Odessa - Camouflaged Bunker by taiki_vof
Odessa - Machine Gun Pill Box or Vent Shaft  by ©Bushmaster

In 1998, the Russian Air Defense Command announced a plan to sell off all of its S-200 assets to export clients.(11) Since that announcement, proliferation of the S-200 has been especially rampant. In 2002, the Russian state arms exporter, Rosoboronexport, estimated its potential revenue for Russian air defense systems at $1 billion, of which the S-200 constituted of significant portion.(12)

In October 2001, one of these proliferated S-200s, following its sale to the Ukraine, accidentally shot down a Russian Tu-154 civilian airliner during military exercises in the Crimea. Sources indicate that the S-200 missed its intended target—a La-17 unmanned aerial target—and locked on to the Tu-154. The Russian airliner exploded over the Black Sea, killing all 76 people aboard and underscoring the dangers of SAM proliferation.(13)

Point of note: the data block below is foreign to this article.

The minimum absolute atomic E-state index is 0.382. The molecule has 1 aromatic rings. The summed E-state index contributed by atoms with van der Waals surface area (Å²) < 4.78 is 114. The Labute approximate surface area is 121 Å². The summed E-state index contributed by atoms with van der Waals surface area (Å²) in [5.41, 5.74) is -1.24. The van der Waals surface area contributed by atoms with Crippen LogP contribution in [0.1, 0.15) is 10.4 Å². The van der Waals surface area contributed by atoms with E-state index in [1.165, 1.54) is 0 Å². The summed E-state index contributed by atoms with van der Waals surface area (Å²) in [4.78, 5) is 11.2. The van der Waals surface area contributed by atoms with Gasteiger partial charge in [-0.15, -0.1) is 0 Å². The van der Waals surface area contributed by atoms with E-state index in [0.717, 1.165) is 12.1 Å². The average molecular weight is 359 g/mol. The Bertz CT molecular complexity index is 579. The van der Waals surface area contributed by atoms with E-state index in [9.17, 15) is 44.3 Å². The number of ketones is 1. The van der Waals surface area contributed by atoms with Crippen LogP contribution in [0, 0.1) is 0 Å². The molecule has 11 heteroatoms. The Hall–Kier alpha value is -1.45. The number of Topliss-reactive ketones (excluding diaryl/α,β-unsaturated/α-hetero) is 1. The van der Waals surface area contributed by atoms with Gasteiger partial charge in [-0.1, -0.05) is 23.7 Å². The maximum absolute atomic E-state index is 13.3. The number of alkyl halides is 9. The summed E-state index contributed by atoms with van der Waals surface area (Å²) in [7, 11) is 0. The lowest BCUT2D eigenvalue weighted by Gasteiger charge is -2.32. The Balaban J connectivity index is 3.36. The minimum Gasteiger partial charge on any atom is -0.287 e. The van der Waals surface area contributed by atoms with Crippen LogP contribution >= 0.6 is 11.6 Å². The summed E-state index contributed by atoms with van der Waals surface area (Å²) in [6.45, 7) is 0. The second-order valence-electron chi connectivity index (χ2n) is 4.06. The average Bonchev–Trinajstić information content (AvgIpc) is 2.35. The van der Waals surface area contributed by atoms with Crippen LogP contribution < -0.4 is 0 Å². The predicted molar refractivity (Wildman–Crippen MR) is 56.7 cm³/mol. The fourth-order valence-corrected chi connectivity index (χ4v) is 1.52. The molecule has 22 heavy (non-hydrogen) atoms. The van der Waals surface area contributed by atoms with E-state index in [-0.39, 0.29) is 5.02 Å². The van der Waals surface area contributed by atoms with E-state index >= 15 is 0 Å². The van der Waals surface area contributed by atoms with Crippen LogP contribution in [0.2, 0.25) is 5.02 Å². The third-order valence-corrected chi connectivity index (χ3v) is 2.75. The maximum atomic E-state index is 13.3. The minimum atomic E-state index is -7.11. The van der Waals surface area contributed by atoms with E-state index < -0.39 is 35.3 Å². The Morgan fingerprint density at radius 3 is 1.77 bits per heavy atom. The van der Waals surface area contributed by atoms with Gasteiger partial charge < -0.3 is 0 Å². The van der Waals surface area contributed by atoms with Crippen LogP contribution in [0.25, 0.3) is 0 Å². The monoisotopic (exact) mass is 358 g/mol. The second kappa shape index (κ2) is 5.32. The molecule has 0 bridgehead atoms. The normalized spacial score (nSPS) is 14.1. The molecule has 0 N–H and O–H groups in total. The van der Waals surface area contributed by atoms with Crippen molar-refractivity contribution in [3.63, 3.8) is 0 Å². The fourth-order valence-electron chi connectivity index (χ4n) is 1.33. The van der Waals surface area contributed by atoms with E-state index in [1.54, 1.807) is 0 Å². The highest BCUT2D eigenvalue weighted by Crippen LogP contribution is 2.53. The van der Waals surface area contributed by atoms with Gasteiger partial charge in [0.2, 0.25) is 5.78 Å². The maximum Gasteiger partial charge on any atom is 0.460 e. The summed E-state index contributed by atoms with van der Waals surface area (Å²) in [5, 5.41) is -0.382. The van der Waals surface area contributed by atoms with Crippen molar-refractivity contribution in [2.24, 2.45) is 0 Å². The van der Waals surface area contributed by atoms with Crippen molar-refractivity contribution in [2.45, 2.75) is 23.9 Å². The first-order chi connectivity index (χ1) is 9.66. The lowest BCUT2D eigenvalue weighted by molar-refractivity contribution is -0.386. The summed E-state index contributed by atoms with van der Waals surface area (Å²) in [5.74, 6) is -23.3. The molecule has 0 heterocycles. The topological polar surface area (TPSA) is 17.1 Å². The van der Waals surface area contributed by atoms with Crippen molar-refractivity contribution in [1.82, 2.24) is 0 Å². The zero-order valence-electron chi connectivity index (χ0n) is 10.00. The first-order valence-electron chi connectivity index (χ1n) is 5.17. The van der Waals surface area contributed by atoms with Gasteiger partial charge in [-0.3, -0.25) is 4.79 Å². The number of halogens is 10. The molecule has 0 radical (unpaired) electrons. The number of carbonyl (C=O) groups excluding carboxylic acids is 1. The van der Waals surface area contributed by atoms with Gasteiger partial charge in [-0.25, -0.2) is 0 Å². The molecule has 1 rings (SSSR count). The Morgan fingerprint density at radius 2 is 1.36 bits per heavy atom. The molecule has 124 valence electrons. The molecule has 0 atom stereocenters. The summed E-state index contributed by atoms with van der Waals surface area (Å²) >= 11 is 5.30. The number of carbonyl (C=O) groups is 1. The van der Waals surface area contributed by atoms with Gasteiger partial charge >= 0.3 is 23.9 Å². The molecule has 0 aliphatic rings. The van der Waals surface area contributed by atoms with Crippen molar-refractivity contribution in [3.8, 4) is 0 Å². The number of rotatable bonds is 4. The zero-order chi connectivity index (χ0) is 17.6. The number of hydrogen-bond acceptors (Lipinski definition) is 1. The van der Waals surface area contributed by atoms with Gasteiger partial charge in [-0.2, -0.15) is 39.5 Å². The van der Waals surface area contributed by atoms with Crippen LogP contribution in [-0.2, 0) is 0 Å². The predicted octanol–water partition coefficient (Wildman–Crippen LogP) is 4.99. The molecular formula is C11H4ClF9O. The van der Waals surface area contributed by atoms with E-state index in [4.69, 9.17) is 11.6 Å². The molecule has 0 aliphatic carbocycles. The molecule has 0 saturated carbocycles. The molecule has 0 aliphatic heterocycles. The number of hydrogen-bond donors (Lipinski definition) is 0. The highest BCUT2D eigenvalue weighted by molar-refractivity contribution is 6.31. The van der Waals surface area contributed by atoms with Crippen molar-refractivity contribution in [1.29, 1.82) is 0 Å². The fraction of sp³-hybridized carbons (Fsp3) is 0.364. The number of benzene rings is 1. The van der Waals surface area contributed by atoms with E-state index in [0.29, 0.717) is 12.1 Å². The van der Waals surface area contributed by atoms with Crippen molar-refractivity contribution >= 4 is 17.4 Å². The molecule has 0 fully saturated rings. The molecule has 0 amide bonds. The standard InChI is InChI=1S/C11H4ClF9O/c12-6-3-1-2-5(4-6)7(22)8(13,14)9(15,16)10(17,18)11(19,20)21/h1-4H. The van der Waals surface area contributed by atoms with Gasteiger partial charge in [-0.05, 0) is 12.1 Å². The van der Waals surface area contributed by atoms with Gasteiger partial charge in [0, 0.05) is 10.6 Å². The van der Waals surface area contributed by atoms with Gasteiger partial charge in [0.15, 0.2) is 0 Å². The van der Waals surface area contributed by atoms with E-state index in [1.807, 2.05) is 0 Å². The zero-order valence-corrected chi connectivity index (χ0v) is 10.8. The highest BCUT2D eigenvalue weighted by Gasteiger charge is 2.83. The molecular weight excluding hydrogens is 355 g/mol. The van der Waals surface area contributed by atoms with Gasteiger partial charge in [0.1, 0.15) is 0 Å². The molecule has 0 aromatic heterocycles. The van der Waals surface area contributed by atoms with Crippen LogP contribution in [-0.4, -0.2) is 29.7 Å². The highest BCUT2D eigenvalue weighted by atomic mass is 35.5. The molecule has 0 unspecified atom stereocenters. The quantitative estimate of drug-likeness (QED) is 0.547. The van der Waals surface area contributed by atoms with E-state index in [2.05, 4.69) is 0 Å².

Another problem with unbridled S-200 proliferation is the relative ease with which the interceptors can be converted into ballistic missiles. The S-200 is particularly suitable for conversion because it was originally designed to carry a large HE or nuclear warhead. In addition, the S-200 has a substantial range even in its unmodified state. With appropriate upgrades and modifications, rogue nations and terrorist-sponsoring states could significantly increase the range of the S-200, the end result being a highly capable offensive weapon.(14)


Odessa - Silo Entrance  by ©Bushmaster
Odessa - Tower and Main Control Bunkers  by ©Bushmaster


  • 1. Michal Fiszer and Jerzy Gruszczynski, “Castles in the Sky,” Journal of Electronic Defense, 1 February 2002; David C. Isby, “S-200 SAM Remains in Russian Service,” Jane’s Missiles and Rockets, 1 February 2001.
  • 2. Fiszer and Gruszczynski, “Castles in the Sky.”
  • 3. Ibid.
  • 4. Isby, “S-200 SAM Remains in Russian Service.”